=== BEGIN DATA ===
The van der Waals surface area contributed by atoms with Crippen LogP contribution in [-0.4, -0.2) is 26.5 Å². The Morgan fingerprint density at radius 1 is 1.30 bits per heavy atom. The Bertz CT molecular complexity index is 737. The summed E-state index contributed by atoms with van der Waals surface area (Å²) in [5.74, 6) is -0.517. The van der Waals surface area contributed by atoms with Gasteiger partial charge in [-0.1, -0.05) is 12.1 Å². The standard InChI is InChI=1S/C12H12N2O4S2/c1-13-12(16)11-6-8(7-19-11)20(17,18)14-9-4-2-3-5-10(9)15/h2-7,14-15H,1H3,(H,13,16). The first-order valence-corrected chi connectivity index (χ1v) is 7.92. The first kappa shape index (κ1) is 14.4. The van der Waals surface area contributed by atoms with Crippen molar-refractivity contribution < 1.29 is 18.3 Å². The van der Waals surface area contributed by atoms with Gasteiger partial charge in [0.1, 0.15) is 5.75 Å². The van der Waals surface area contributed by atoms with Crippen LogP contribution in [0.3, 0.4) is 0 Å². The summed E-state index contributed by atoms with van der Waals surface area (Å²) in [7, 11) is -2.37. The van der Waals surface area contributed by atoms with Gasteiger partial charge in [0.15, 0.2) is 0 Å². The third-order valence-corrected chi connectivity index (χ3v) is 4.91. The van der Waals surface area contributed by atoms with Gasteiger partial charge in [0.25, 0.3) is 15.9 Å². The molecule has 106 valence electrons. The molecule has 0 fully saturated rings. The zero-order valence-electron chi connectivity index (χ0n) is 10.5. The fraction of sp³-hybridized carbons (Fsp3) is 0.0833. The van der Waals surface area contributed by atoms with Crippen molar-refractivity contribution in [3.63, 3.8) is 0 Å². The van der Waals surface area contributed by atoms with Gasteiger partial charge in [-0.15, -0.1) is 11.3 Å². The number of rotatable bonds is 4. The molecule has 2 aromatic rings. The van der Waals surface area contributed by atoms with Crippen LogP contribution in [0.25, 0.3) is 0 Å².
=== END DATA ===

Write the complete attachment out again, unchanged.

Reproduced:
The van der Waals surface area contributed by atoms with Crippen LogP contribution in [-0.4, -0.2) is 26.5 Å². The Morgan fingerprint density at radius 1 is 1.30 bits per heavy atom. The Bertz CT molecular complexity index is 737. The summed E-state index contributed by atoms with van der Waals surface area (Å²) in [5.74, 6) is -0.517. The van der Waals surface area contributed by atoms with Gasteiger partial charge in [-0.1, -0.05) is 12.1 Å². The standard InChI is InChI=1S/C12H12N2O4S2/c1-13-12(16)11-6-8(7-19-11)20(17,18)14-9-4-2-3-5-10(9)15/h2-7,14-15H,1H3,(H,13,16). The first-order valence-corrected chi connectivity index (χ1v) is 7.92. The first kappa shape index (κ1) is 14.4. The van der Waals surface area contributed by atoms with Crippen molar-refractivity contribution < 1.29 is 18.3 Å². The van der Waals surface area contributed by atoms with Gasteiger partial charge in [0.1, 0.15) is 5.75 Å². The van der Waals surface area contributed by atoms with Crippen LogP contribution in [0.3, 0.4) is 0 Å². The summed E-state index contributed by atoms with van der Waals surface area (Å²) in [7, 11) is -2.37. The van der Waals surface area contributed by atoms with Gasteiger partial charge in [0.15, 0.2) is 0 Å². The third-order valence-corrected chi connectivity index (χ3v) is 4.91. The van der Waals surface area contributed by atoms with Gasteiger partial charge in [0.25, 0.3) is 15.9 Å². The molecule has 106 valence electrons. The molecule has 0 fully saturated rings. The zero-order valence-electron chi connectivity index (χ0n) is 10.5. The fraction of sp³-hybridized carbons (Fsp3) is 0.0833. The van der Waals surface area contributed by atoms with Crippen molar-refractivity contribution in [3.63, 3.8) is 0 Å². The van der Waals surface area contributed by atoms with Gasteiger partial charge in [-0.15, -0.1) is 11.3 Å². The number of rotatable bonds is 4. The molecule has 2 aromatic rings. The van der Waals surface area contributed by atoms with Crippen LogP contribution in [0.25, 0.3) is 0 Å².